South Boston News & Record
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06/25/15 - 8:14 pm
Trustees on the Mecklenburg County School Board named Dr. Janet C. Crawley as part-time temporary interim Superintendent of Schools at a special meeting Thursday night, June 25. Crawley, who takes…
06/25/15 - 12:57 pm
Residents of Traver Avenue in South Boston received a furry bundle of excitement early Thursday afternoon — a small black bear cub that scampered down the street, headed for the…
06/25/15 - 7:29 am
Responding to national uproar in the wake of last week’s mass murder at a Charleston, S.C. African-American church, Annin Flagmakers announced Tuesday that it will stop producing and selling Confederate…
06/29/15 - 7:39 am
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Aiming for a new normal
SoVaNow.com / October 17, 2012Politics is rife with uphill battles and lost causes, but defeat can plant the seeds of future victories. Barry Goldwater was trounced in the 1964 presidential election, but his rise as the Republican Party standard bearer marked the onset of the GOP’s fateful turn to the hard right. Goldwater lost, but his brand of conservatism won out — and the GOP has been riding the same ideological hobbyhorse ever since.
In the Fifth District congressional race, the Democratic candidate, John Douglass, is waging a campaign that will appeal to die-hards of a different sort — one that will take equal faith to sustain. Douglass, a Fauquier County resident, is challenging Republican incumbent Robert Hurt of Chatham, a heavy favorite to hold onto the seat. Douglass’ problems begin with the fact most people are probably unaware that Fauquier County even lies in the Fifth.
This is no accident. When the Republican-controlled General Assembly redrew Virginia’s election districts last year, it handed Hurt a cushy set of boundaries to run in. The rural Fifth District already tipped Republican, but redistricting added new conservative-leaning areas from Virginia’s horse country, including Fauquier. The changes deepened the Fifth’s reddish hue and left Hurt with an easy task in future campaigns: just keep the Republican coalition intact, and no need to sweat the rest.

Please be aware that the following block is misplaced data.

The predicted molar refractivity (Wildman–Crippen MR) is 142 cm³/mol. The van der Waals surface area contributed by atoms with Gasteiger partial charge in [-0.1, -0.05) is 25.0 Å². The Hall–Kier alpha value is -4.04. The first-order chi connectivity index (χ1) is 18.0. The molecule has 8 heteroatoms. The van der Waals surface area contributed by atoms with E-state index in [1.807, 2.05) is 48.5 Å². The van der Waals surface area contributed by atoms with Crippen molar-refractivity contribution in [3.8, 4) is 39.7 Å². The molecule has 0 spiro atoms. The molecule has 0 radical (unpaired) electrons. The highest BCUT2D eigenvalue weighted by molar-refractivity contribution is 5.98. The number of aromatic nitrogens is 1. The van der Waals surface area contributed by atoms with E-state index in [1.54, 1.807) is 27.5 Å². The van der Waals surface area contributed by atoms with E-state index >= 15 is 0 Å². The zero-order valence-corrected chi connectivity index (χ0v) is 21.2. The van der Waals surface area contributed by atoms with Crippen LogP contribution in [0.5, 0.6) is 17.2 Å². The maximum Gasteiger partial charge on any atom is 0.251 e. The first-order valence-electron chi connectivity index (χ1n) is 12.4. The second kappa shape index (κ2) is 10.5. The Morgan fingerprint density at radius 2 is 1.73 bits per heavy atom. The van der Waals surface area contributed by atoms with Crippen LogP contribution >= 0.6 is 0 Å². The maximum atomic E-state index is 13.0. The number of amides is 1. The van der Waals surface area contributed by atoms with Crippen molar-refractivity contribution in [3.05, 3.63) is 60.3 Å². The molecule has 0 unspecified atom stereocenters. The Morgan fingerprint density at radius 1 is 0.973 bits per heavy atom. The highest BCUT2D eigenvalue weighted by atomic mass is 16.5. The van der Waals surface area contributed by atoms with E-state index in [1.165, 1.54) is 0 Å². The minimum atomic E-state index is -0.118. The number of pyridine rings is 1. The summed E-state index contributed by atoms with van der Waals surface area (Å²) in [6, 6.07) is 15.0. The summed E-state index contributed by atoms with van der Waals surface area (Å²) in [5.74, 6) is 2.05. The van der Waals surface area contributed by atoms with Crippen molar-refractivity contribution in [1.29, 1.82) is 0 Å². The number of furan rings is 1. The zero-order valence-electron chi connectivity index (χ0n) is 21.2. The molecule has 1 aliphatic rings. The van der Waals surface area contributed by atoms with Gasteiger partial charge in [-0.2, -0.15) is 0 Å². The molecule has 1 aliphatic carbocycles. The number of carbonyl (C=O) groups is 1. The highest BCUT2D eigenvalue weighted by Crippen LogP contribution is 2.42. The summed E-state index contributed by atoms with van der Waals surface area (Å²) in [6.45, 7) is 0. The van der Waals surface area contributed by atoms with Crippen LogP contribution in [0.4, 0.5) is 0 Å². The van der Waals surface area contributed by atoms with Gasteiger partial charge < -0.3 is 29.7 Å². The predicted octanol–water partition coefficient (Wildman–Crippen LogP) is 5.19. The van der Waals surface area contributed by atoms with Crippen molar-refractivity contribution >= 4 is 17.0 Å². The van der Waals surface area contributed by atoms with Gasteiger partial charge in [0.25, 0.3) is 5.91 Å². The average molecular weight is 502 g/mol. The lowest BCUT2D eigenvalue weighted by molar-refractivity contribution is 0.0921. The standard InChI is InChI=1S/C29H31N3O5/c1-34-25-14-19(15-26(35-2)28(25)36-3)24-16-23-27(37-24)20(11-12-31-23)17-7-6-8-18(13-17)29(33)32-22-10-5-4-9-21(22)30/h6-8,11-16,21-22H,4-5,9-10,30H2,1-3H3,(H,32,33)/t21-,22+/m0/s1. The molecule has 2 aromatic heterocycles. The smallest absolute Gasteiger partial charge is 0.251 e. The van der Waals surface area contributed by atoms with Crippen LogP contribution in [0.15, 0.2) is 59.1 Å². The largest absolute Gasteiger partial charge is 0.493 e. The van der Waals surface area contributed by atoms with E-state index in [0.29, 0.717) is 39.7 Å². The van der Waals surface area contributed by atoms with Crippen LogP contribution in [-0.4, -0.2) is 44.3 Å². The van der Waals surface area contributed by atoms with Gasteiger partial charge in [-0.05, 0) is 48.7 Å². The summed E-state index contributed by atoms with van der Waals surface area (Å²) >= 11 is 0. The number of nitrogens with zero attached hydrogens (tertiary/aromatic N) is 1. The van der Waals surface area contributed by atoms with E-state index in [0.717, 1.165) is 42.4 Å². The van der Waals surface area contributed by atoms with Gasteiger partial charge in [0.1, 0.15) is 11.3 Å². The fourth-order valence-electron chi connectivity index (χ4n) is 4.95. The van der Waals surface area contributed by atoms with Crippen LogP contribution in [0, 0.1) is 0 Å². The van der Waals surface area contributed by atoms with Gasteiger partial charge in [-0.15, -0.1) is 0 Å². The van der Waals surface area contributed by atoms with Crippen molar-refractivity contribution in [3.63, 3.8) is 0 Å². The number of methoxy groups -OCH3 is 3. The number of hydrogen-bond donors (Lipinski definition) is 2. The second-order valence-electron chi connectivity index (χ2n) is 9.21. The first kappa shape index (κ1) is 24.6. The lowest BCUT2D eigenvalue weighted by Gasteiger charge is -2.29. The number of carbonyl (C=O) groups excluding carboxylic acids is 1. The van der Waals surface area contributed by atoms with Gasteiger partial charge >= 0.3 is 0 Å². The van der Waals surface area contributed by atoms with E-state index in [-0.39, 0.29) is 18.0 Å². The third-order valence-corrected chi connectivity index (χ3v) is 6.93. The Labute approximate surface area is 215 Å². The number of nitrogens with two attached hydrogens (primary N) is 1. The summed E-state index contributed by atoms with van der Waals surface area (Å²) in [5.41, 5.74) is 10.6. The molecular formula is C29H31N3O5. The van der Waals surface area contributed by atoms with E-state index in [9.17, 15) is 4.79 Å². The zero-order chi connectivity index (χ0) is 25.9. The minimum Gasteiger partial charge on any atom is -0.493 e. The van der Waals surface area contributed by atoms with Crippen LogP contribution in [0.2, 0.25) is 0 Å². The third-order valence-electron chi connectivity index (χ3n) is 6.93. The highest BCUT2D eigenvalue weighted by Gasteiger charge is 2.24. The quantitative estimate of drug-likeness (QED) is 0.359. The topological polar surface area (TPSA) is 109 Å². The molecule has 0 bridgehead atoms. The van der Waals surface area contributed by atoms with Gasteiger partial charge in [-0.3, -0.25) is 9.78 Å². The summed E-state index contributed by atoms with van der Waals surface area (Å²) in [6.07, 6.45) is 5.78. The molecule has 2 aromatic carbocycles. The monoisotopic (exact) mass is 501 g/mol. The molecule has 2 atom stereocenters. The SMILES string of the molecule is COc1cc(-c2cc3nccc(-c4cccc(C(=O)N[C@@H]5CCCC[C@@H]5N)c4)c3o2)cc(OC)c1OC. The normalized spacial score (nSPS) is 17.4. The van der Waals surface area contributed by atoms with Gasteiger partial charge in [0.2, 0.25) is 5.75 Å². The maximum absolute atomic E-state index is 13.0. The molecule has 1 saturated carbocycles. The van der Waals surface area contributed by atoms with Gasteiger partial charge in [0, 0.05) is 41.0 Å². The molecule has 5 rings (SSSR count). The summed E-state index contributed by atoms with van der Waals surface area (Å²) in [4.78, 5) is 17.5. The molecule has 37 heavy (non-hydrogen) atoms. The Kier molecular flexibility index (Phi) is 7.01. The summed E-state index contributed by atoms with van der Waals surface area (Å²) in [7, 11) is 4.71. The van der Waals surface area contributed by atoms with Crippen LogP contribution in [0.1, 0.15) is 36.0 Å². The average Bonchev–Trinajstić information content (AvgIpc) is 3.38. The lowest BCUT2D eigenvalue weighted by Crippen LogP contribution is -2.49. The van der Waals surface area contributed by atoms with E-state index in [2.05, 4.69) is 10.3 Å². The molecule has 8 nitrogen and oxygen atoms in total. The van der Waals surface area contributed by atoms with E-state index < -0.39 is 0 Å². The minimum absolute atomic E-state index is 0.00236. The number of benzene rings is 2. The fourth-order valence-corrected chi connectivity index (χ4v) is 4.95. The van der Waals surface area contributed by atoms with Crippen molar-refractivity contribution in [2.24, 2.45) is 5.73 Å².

No one will ever associate Robert Hurt with sweaty effort; the scion of a prominent Chatham family, Hurt rode into Congress on the 2010 Republican wave and before then had faced little competition in his races for Virginia House of Delegates and State Senate. Hurt likes to say he’s a small businessman of sorts, having run his own law firm in Chatham, but being a lawyer in a small town where success is almost preordained by virtue of social and family status (barring a major screw-up) is not exactly anyone’s idea of triumphing over adversity.
So: Hurt runs, Hurt wins, tale over. Or is it? There’s a wild card in the deck that already has made the campaign more interesting than one might expect: uranium mining. Hurt’s father Henry is an investor in Virginia Uranium Inc., and Douglass isn’t letting a moment pass on the campaign trail without reminding voters of that fact. The Democratic candidate (who is also a retired Air Force Brigadier General) is trying to turn uranium into Robert Hurt’s Kryptonite.
Some will dismiss this strategy as a long shot, a mere tactic, a political dead end. I wouldn’t be too sure about that. The odds were always stacked against Douglass — he’s a newcomer, he hails from the far end of the district, Hurt has money and party ID working in his favor, etc. — but Hurt’s also the candidate with the most to fear from a familiar conservative bugaboo: uncertainty. Hurt and other Republicans use the word around to describe the force that’s supposedly holding the economy back (a theory that’s nuts, but also the subject of another column), yet uncertainty can be a powerful motivator in the political realm — especially when candidates can’t be too sure of the thrust of its bite.
The Hurt family’s involvement in the uranium business is well known; Henry Hurt is one of a small number of local investors in the Coles Hill mine site. (The size of his stake is not public information; indeed, ownership of the entire endeavor has become increasingly convoluted with Canadian mining interests buying into Virginia Uranium). How has Congressman Hurt responded to questions about the scope of his industry connections? “Insulting people’s intelligence” is the immediate answer that comes to mind. Hurt’s stock response has been twofold: first, uranium mining is a state, not a federal issue, therefore his standing as a member of Congress is irrelevant; and second, the General Assembly previously examined potential conflicts of interest while Hurt was still a member of the legislature and gave him a clean bill of health. The former argument is flatly untrue. The latter is downright silly.
Yoo hoo! — you must be a career politician if you honestly believe voters will be convinced by an ethics panel ruling — a vote taken by career politicians on behalf of other career politicians, let’s not forget — that Hurt has no conflicts on uranium. Strictly as a legal matter, Hurt may have steered well clear of trouble as a member of the General Assembly. From a common sense perspective, potential conflicts are rife. People fully grasp that Robert Hurt has a great deal to gain if Virginia lifts its ban on uranium mining and the Coles Hill project brings a rich return on investment for its shareholders. Aren’t Republicans, after all, strongly in favor of getting rid of taxes on the inherited wealth of millionaires?